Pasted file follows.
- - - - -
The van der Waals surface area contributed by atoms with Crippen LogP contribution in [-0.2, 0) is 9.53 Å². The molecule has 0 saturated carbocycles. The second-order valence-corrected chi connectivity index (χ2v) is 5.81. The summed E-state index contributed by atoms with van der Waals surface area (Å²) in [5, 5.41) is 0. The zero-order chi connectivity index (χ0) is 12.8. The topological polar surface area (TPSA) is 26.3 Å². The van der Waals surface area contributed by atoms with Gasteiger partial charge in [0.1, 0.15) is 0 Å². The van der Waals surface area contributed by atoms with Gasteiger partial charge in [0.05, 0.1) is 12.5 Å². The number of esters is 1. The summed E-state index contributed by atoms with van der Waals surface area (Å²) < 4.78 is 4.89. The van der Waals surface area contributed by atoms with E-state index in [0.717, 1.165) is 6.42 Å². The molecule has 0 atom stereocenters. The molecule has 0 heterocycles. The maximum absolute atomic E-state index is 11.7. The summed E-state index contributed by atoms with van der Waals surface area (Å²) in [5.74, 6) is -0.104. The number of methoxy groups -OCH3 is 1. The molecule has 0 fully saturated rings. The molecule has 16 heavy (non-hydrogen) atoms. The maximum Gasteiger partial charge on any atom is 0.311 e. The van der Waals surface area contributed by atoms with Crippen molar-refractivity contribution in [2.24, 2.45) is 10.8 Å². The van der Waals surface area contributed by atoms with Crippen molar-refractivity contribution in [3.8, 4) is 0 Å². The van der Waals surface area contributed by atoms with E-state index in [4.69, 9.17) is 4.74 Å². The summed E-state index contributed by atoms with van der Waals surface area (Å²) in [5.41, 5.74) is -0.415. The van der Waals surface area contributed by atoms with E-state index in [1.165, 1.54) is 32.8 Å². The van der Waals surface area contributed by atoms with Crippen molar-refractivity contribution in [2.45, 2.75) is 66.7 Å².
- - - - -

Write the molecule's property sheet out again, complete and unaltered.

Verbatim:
The van der Waals surface area contributed by atoms with Crippen LogP contribution in [-0.2, 0) is 9.53 Å². The molecule has 0 saturated carbocycles. The second-order valence-corrected chi connectivity index (χ2v) is 5.81. The summed E-state index contributed by atoms with van der Waals surface area (Å²) in [5, 5.41) is 0. The zero-order chi connectivity index (χ0) is 12.8. The topological polar surface area (TPSA) is 26.3 Å². The van der Waals surface area contributed by atoms with Gasteiger partial charge in [0.1, 0.15) is 0 Å². The van der Waals surface area contributed by atoms with Gasteiger partial charge in [0.05, 0.1) is 12.5 Å². The number of esters is 1. The summed E-state index contributed by atoms with van der Waals surface area (Å²) < 4.78 is 4.89. The van der Waals surface area contributed by atoms with E-state index in [0.717, 1.165) is 6.42 Å². The molecule has 0 atom stereocenters. The molecule has 0 heterocycles. The maximum absolute atomic E-state index is 11.7. The summed E-state index contributed by atoms with van der Waals surface area (Å²) in [5.74, 6) is -0.104. The number of methoxy groups -OCH3 is 1. The molecule has 0 fully saturated rings. The molecule has 16 heavy (non-hydrogen) atoms. The maximum Gasteiger partial charge on any atom is 0.311 e. The van der Waals surface area contributed by atoms with Crippen molar-refractivity contribution in [2.24, 2.45) is 10.8 Å². The van der Waals surface area contributed by atoms with Crippen molar-refractivity contribution in [3.8, 4) is 0 Å². The van der Waals surface area contributed by atoms with E-state index in [4.69, 9.17) is 4.74 Å². The summed E-state index contributed by atoms with van der Waals surface area (Å²) in [5.41, 5.74) is -0.415. The van der Waals surface area contributed by atoms with E-state index in [1.165, 1.54) is 32.8 Å². The van der Waals surface area contributed by atoms with Crippen molar-refractivity contribution in [2.45, 2.75) is 66.7 Å².